Recruiting Hoteliers - Required vs Desired

By Zoe Connolly Co-Founder & Managing Director, Hospitality Spotlight | January 07, 2018

When a recruiter begins the process of sourcing top talent for a hospitality client, they often come to the conclusion that something is amiss. The first hint is some sort of diversion between the job description provided and what the client has requested. The second manifests itself as a gap between the suggested role and the the talent pool. Often, the recruiter goes back to the client and explains the issues only to receive resistance, most recruiters have been told they simply need to "look harder" at various points in their career. The recruiter will continue to search, only to encounter similar candidates. 

Here are three ways that hotels and recruiters can work together to expedite the process, find the ideal candidates and get on the same page.

Start at the Beginning with the Job Description

Job descriptions are often started with a blanket/boilerplate set of job requirements, but hotels can't stop there. A few additional steps are necessary to to get it right and attract the right candidates. Naturally, it's impossible to know in advance when a job description might change, it's important that the actual posted role mirrors what the job will be. Changing the position too many times will elongate the process and it can give the property or manager a bad reputation of being indecisive. At times this will be a necessary evil, but it should never become the norm.

There are a few ways to avoid this.

  • Ask the team for feedback. What have they seen that's worked (or failed)? What is really needed to succeed at the property or as part of the hotel's staff? What did the most successful person in the role have that others didn't? What position did this person (or people) hold before coming to the role?
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Coming up in June 2019...

Sales & Marketing: Selling Experiences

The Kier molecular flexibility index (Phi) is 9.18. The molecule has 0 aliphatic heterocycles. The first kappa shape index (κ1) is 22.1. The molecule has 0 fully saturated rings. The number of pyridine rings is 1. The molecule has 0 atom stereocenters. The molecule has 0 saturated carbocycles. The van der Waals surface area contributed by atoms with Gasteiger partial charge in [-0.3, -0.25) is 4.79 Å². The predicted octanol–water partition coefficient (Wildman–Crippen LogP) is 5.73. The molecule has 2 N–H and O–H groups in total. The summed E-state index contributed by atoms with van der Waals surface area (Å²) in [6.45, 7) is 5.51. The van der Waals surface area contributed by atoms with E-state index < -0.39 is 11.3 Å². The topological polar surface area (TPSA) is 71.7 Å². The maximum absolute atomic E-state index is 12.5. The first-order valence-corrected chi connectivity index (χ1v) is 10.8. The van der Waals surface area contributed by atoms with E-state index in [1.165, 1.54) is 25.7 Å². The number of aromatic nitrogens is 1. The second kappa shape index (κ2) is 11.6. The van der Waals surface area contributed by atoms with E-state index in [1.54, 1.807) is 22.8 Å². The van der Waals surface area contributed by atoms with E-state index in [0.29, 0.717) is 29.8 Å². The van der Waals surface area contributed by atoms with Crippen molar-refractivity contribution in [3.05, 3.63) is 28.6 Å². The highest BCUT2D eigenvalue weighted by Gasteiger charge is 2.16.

There are innumerable strategies that Hotel Sales and Marketing Directors employ to find, engage and entice guests to their property, and those strategies are constantly evolving. A breakthrough technology, pioneering platform, or even a simple algorithm update can cause new trends to emerge and upend the best laid plans. Sales and marketing departments must remain agile so they can adapt to the ever changing digital landscape. As an example, the popularity of virtual reality is on the rise, as 360 interactive technologies become more mainstream. Chatbots and artificial intelligence are also poised to become the next big things, as they take guest personalization to a whole new level. But one sales and marketing trend that is currently resulting in major benefits for hotels is experiential marketing - the effort to deliver an experience to potential guests. Mainly this is accomplished through the creative use of video and images, and by utilizing what has become known as User Generated Content. By sharing actual personal content (videos and pictures) from satisfied guests who have experienced the delights of a property, prospective guests can more easily imagine themselves having the same experience. Similarly, Hotel Generated Content is equally important. Hotels are more than beds and effective video presentations can tell a compelling story - a story about what makes the hotel appealing and unique. A video walk-through of rooms is essential, as are video tours in different areas of a hotel. The goal is to highlight what makes the property exceptional, but also to show real people having real fun - an experience that prospective guests can have too. The June Hotel Business Review will report on some of these issues and strategies, and examine how some sales and marketing professionals are integrating them into their operations.